To some, the approach may seem formidable. Just this week, the founder of Bolt, a payments company, accused Stripe and Y Combinator of behaving like “mob bosses”. A Sequoia partner hit back, but the episode illustrates the influence that venture capital has over the fledgling tech industry.
Mallaby’s previous book More Money Than God, is about the hedge fund industry and his analysis of that industry informs the way he tackles this one. “I started out curious to understand how venture capitalists allocate capital in the face of extreme uncertainty: startups offer none of the quantitative guideposts that steer public-market investors.”
He notes that sourcing deals like Stripe and managing them like Atari require a whole different set of skills to those practised in public markets. So while some of the hedge fund managers he met researching his prior book could be quite aloof, because “social skills won’t change the bottom line on your portfolio,” that isn’t the case in venture capital. There’s a saying in public markets: the stock doesn’t know who owns it. Startups by contrast know exactly who owns them and who they want to be owned by; social skills matter.
More fundamentally, the difference in investing patterns lies in the distribution of returns: “other financiers extrapolate trends from the past, disregarding the risk of extreme ‘tail’ events. Venture capitalists look for radical departures from the past. Tail events are all they care about.”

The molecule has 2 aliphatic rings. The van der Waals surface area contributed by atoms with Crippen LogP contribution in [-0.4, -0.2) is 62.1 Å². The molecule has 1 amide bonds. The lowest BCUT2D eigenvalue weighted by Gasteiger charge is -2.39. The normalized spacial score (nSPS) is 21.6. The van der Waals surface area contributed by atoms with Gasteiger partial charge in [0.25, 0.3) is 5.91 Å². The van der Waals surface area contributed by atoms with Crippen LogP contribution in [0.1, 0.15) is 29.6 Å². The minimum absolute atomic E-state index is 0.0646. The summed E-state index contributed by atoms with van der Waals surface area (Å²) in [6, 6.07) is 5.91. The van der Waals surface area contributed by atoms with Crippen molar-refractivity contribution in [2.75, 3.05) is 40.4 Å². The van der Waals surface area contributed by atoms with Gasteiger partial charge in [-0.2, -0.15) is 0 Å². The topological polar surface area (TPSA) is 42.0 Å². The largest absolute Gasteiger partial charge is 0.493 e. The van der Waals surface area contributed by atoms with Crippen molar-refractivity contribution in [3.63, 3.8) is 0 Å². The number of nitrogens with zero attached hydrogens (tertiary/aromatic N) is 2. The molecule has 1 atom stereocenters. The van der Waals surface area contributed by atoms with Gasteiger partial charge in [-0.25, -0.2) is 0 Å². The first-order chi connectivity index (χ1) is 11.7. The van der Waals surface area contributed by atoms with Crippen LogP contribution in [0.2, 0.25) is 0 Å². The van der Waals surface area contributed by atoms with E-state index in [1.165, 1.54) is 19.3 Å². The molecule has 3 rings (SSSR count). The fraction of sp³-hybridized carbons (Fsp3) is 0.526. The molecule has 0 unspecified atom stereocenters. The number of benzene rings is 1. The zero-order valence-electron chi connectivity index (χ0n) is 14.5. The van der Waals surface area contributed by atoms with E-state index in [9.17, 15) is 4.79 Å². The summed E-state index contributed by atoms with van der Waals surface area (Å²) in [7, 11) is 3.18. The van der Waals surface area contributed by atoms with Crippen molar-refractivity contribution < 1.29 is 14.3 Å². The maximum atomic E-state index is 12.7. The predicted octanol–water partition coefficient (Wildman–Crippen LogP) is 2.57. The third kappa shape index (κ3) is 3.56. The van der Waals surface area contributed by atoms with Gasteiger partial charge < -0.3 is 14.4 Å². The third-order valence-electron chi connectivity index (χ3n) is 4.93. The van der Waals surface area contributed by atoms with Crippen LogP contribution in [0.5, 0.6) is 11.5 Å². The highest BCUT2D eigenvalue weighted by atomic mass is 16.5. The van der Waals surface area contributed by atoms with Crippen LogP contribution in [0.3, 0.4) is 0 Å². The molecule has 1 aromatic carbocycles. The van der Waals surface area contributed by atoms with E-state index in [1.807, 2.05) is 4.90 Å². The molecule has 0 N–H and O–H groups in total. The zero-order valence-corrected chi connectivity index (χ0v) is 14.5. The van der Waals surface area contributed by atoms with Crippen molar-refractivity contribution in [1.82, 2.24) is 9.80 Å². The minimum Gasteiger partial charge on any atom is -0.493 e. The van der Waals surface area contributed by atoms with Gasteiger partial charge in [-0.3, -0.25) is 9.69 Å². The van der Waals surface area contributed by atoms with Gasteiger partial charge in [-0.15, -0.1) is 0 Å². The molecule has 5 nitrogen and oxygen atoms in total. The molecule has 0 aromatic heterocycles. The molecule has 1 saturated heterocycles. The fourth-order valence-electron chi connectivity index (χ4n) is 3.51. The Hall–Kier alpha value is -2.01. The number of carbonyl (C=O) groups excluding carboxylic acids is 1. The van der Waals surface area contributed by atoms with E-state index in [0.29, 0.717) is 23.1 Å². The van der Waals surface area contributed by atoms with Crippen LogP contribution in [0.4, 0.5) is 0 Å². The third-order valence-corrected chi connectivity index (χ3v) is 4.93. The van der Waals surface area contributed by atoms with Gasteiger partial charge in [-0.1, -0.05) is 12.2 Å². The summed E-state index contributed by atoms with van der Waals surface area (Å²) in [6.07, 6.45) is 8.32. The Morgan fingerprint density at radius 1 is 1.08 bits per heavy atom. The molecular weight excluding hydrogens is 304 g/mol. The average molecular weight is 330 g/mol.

This notion gives rise to the Power Law of the book’s title.
It’s well known in venture capital that most investments fail to strike a return while a few yield supernormal returns. Chris Dixon, a partner at Andreessen Horowitz, published an analysis a few years ago that shows around ~6% of investments, representing just 4.5% of dollars invested, generated ~60% of the total returns in a 20-year sample of fund data. Even within that, the tails have disproportionate impact. He shows that for good funds, ‘home run’ investments make around 20x on their initial investment; for great funds, they make around 70x.
Importantly, the great funds also make more loss-making investments than the good funds. This reflects something Mallaby quotes in his book: “Because they were making fewer bets that went to zero, they did not feel compelled to drive their winners to 10x or higher.”
These dynamics are evident in Sequoia’s track record. Across the funds it raised in 2003, 2007 and 2010, the firm placed a total of 155 US venture bets. Nearly half of them lost money, but the ones that performed well, performed very well: 20 investments generated a net multiple (after fees) of more than 10x and a profit of at least $100 million. Over the whole period between 2000 and 2014, Sequoia generated a net return of 11.5x on its investments, with the top three single investments driving 5.4 points of that (among them was WhatsApp).